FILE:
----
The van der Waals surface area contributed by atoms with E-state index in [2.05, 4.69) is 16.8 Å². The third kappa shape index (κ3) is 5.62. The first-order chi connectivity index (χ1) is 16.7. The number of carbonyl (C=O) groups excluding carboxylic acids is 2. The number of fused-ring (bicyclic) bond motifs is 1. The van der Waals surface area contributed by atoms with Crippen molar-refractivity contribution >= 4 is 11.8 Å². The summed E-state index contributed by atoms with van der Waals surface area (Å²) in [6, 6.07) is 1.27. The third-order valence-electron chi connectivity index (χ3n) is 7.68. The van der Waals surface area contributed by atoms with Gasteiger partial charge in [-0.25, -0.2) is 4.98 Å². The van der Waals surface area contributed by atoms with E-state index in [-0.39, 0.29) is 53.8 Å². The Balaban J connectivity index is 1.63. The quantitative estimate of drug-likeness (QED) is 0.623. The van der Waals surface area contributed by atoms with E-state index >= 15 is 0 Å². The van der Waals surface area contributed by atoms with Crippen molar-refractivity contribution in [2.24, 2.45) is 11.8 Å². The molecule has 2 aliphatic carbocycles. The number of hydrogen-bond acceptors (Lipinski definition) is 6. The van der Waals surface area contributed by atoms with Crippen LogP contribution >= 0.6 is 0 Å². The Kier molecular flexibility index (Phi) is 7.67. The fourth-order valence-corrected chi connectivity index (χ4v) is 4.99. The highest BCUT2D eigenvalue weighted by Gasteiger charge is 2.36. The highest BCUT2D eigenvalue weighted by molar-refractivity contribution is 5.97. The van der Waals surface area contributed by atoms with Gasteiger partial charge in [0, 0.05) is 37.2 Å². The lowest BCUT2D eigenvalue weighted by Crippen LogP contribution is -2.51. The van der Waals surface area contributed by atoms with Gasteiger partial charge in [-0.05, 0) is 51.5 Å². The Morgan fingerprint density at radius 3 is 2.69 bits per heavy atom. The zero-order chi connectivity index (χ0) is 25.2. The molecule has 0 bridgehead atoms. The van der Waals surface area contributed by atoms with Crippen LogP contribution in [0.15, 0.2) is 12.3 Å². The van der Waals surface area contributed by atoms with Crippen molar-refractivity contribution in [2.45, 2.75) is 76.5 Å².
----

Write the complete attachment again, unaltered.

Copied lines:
The van der Waals surface area contributed by atoms with E-state index in [2.05, 4.69) is 16.8 Å². The third kappa shape index (κ3) is 5.62. The first-order chi connectivity index (χ1) is 16.7. The number of carbonyl (C=O) groups excluding carboxylic acids is 2. The number of fused-ring (bicyclic) bond motifs is 1. The van der Waals surface area contributed by atoms with Crippen molar-refractivity contribution >= 4 is 11.8 Å². The summed E-state index contributed by atoms with van der Waals surface area (Å²) in [6, 6.07) is 1.27. The third-order valence-electron chi connectivity index (χ3n) is 7.68. The van der Waals surface area contributed by atoms with Gasteiger partial charge in [-0.25, -0.2) is 4.98 Å². The van der Waals surface area contributed by atoms with E-state index in [-0.39, 0.29) is 53.8 Å². The Balaban J connectivity index is 1.63. The quantitative estimate of drug-likeness (QED) is 0.623. The van der Waals surface area contributed by atoms with E-state index >= 15 is 0 Å². The van der Waals surface area contributed by atoms with Crippen molar-refractivity contribution in [2.24, 2.45) is 11.8 Å². The molecule has 2 aliphatic carbocycles. The number of hydrogen-bond acceptors (Lipinski definition) is 6. The van der Waals surface area contributed by atoms with Crippen LogP contribution >= 0.6 is 0 Å². The Kier molecular flexibility index (Phi) is 7.67. The fourth-order valence-corrected chi connectivity index (χ4v) is 4.99. The highest BCUT2D eigenvalue weighted by Gasteiger charge is 2.36. The highest BCUT2D eigenvalue weighted by molar-refractivity contribution is 5.97. The van der Waals surface area contributed by atoms with Gasteiger partial charge in [0, 0.05) is 37.2 Å². The lowest BCUT2D eigenvalue weighted by Crippen LogP contribution is -2.51. The van der Waals surface area contributed by atoms with Gasteiger partial charge in [-0.05, 0) is 51.5 Å². The Morgan fingerprint density at radius 3 is 2.69 bits per heavy atom. The zero-order chi connectivity index (χ0) is 25.2. The molecule has 0 bridgehead atoms. The van der Waals surface area contributed by atoms with Crippen LogP contribution in [0.15, 0.2) is 12.3 Å². The van der Waals surface area contributed by atoms with Crippen molar-refractivity contribution in [2.45, 2.75) is 76.5 Å².